Chinese intelligence services remain prime suspects in the Australian Parliament hack, the Australian Broadcasting Corporation says.
At Blue Hat last week Microsoft's Security Response Center said that risks from delaying one of its patches by even thirty days are now lower than the risk of being hit by a zero-day, ComputerWorld reports. Zero-days are also now much more likely to be used in highly targeted attacks than they are in mass public campaigns. These developments reflect a shift in attacker culture, approach, and capability. Microsoft also credits its own improved product security with responsibility for the change: it's harder to weaponize a patched bug now than it used to be. Still, patch. Redmond said, as ZDNet observes, that you'll still get hit if you disregard patching for too long. Eventually the skids will get around to you.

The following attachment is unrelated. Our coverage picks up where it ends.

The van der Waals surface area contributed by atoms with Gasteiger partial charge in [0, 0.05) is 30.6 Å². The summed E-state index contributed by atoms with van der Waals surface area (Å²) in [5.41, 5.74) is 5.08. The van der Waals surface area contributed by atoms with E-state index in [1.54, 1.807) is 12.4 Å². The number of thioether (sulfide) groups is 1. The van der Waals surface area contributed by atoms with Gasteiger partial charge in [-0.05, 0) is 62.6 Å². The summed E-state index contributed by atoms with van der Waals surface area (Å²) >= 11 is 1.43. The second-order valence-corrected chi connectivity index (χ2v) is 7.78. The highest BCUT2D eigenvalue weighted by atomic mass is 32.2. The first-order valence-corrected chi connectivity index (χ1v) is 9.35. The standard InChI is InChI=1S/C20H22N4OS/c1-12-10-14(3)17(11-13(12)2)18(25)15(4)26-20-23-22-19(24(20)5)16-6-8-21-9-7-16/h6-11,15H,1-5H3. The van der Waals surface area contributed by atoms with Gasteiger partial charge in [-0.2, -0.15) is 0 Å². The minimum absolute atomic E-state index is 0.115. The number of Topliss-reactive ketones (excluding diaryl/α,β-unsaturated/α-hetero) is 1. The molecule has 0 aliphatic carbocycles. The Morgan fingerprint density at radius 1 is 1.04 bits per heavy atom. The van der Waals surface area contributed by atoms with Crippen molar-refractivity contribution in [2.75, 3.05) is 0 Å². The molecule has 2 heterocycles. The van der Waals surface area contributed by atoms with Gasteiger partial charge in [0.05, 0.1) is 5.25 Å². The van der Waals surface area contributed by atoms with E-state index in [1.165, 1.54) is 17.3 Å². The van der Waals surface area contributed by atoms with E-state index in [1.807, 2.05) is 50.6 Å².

Russia will proceed with a test of the autarkic Internet its proposed Digital Economy National Program mandates. ZDNet calls it a plan to "disconnect from the Internet," which in a way it is, but it's also a measure designed to give the country's online infrastructure the resilience to cope with full-on cyber warfare. No date has been announced, but the test is expected to be complete before April.
Fortune and others report that US President Trump may sign an Executive Order banning Chinese equipment from US mobile networks as early as this week.
US Federal prosecutors are looking into allegations the National Enquirer attempted to blackmail Amazon founder Jeff Bezos, the AP reports.